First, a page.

How are customer service and support?
We've got a dedicated support engineer, so that does help in terms of logging and escalating any issues that we uncover.
The support team is quite knowledgeable when it comes to Access Manager. So when we do have issues, we get the necessary responses that we need.
Of course, just like any other product, if our requests or issues result in development changes, we'll have to fall into the queue as far as that's concerned. That said, if we're talking about high-priority vulnerabilities that need to be addressed or just your typical support issues, they are very responsive.
How would you rate customer service and support?
How was the initial setup?
Obviously, over the years, we've upgraded and installed different versions. We're literally running at the moment, four instances of NetIQ Access Manager, each serving a different purpose - whether it's for our retail population or for our internal stuff. For us to set up an instance is fairly straightforward. That said, we've done it so many times. We know what is required, and we know from a sizing perspective and from a configuration perspective what is required. Maybe we have an unfair advantage in terms of having done this so many times and being involved with the product for so many years. That's why it's difficult to comment on how easy or hard it is to set up. If you've never done it, I probably would recommend that you get some more professional services or at least better architecture, and maybe do some kind of health check after you've done your installation.
I'd rate the ease of setup a four out of five.
What about the implementation team?
The setup is done in-house. We have gained knowledge over a number of years. If you are a company and you newly acquired it, I would recommend that you involve the vendor or some kind of additional services.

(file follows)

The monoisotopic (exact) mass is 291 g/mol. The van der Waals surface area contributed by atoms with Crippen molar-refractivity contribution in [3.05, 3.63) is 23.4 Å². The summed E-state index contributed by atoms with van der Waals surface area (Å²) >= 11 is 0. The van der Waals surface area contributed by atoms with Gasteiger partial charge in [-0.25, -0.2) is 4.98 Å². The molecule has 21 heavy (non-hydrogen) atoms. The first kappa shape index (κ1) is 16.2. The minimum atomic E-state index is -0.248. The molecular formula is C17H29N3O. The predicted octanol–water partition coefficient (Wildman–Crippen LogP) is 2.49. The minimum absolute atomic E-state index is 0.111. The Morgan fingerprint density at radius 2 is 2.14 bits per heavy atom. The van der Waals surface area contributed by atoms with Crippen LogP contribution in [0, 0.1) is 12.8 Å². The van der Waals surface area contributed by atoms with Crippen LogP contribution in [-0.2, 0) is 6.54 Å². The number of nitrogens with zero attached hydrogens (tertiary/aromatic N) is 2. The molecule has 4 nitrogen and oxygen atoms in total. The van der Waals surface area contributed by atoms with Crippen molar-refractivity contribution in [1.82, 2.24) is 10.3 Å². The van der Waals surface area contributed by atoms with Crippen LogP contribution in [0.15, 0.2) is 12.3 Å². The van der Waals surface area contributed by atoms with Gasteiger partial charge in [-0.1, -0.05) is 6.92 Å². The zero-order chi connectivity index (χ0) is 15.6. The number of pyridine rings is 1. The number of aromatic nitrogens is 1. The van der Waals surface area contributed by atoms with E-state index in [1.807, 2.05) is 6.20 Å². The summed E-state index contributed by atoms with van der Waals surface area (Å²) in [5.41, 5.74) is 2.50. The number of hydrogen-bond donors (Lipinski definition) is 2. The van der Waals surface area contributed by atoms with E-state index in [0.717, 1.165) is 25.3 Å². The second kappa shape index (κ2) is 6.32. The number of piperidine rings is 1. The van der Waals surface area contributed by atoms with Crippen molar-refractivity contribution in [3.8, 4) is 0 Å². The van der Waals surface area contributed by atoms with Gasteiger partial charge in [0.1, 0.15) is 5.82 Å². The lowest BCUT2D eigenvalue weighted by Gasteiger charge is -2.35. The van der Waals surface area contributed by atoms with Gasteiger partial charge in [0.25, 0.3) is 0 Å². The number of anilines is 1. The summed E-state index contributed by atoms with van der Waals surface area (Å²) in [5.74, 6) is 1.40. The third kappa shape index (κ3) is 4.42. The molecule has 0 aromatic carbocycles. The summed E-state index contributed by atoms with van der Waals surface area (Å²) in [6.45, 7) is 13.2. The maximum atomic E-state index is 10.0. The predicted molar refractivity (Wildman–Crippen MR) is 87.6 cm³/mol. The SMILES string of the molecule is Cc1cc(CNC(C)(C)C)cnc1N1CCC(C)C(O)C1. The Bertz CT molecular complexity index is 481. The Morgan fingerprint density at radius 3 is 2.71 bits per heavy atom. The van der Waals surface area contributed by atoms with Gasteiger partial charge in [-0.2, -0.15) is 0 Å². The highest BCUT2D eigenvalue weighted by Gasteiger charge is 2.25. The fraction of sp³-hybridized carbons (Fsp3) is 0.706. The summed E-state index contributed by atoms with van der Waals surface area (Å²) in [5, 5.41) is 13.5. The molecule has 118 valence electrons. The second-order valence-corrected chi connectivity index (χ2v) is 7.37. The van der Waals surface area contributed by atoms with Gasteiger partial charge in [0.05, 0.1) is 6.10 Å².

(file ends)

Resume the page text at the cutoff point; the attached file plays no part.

There are a number of tuning parameters that greatly can help with the performance and stability of the product. And it's basically implemented when you're involving an implementation partner.
What's my experience with pricing, setup cost, and licensing?
I can't speak directly about pricing. However, we've got a bundle agreement with the organization since we use a lot of their products, so we probably get some form of preferential pricing.
Which other solutions did I evaluate?
At some stage, maybe six years ago, we considered performing an evaluation with Oracle Access Manager. This must have been about six or seven years ago. The feature set on Access Manager just exceeded what was available in Oracle.
We haven't done many comparisons between other products recently and since the last time we looked was six years ago, not many other products were on the table at that point. The ones that we had access to were Oracle Access Manager and iCare Access Manager.
From a pricing perspective, we looked at Okta not too long ago. However, the pricing was just too much, based on what we are paying for the iCare access manager. For our situation, the agreements that we set up way back in the day are advantageous to us from a pricing perspective. If we had to do it right now, the pricing would've been a big, big factor.
What other advice do I have?
While this product can work for different sizes of companies, if you've only got simple requirements, maybe you need to go rather look into a cloud service that offers something similar, like Okta or Ping. However, if you've going to have to implement single sign-on and multi-factor authentication for a number of applications, I would go with something like NetIQ Access Manager.
I'd rate the solution eight out of ten.
There aren't any glaring issues with the product. As time has progressed, they've continued to modify it. It's a very mature product.
Which deployment model are you using for this solution?
Disclosure: I am a real user, and this review is based on my own experience and opinions.